Mekong Utility Watch

Salween Dams: a study

(May 23, 1994) This report is an introduction to the impacts of large dams in general, the environmental problems associated with existing large dams in  Asia, and the potential impacts of damming the Salween.



This report is an introduction to the impacts of large dams in general, the environmental problems associated with existing large dams in Asia, and the potential impacts of damming the Salween.

For the purpose of discussion this report deals with damming the Salween — regardless of exact location of dam site — excluding the proposed dams on Salween tributaries and other Thai-Burma border rivers.

The idea of damming the Salween has been studied for many years by dam proponents. The dams are intended to generate hydroelectricity for export to Thailand and possibly also to divert water from the Salween into river basins in Thailand.

The dams to date proposed represent only a theoretical estimate of the hydroelectric power that could be generated by harnessing flows of the Moei and the Salween.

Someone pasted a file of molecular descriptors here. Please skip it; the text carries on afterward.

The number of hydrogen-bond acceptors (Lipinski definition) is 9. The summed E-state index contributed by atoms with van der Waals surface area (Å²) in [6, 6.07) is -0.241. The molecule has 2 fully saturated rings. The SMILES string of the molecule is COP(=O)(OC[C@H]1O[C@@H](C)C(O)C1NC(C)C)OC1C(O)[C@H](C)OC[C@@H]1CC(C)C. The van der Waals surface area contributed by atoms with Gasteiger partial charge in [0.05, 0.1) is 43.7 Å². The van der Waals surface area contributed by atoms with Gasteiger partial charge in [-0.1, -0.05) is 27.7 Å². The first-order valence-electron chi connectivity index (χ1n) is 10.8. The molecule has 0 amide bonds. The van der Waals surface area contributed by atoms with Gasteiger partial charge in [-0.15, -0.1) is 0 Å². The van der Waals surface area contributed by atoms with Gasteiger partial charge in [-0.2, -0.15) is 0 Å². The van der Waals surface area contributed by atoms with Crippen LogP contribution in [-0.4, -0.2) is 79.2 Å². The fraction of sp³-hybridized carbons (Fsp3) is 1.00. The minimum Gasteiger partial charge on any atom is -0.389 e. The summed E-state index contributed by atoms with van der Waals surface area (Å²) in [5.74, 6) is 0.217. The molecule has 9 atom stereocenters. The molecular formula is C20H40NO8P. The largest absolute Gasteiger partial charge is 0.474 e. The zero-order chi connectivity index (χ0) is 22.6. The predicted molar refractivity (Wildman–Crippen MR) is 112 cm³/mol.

What actually ever gets built will depend not upon the engineers proposals but more upon political decision makers and international financiers who will weigh the political and economic stakes of each dam project separately.

In any case, it is improbable that all of these large dams would ever be built because there are some serious problems and risks associated with damming the Salween or Moei rivers which dam builders would not be able to solve and which will make the dam projects far less economically attractive than originally projected.

Regardless of where exactly the Salween would be dammed, any dam on the Salween is cause for concern for people throughout the Salween river basin who depend upon the forests, land and rivers for their livelihoods and local economies.

1.1  Reservoir Sedimentation Shortens Dam Lifespan

All rivers carry sediment and other organic matter which accumulates in the reservoirs created by dams. Eventually all reservoirs fill with sediment but long before this happens, the buildup of sediment in the reservoir can interfere with the operation of the dam and shorten the dam’s operating lifespan.

The Salween is a Himalayan river with a naturally high sediment load but logging and road building in the upper reaches of the Salween river basin has made the Salween extremely muddy most of the year. Therefore a reservoir on the Salween could be expected to slit up rapidly.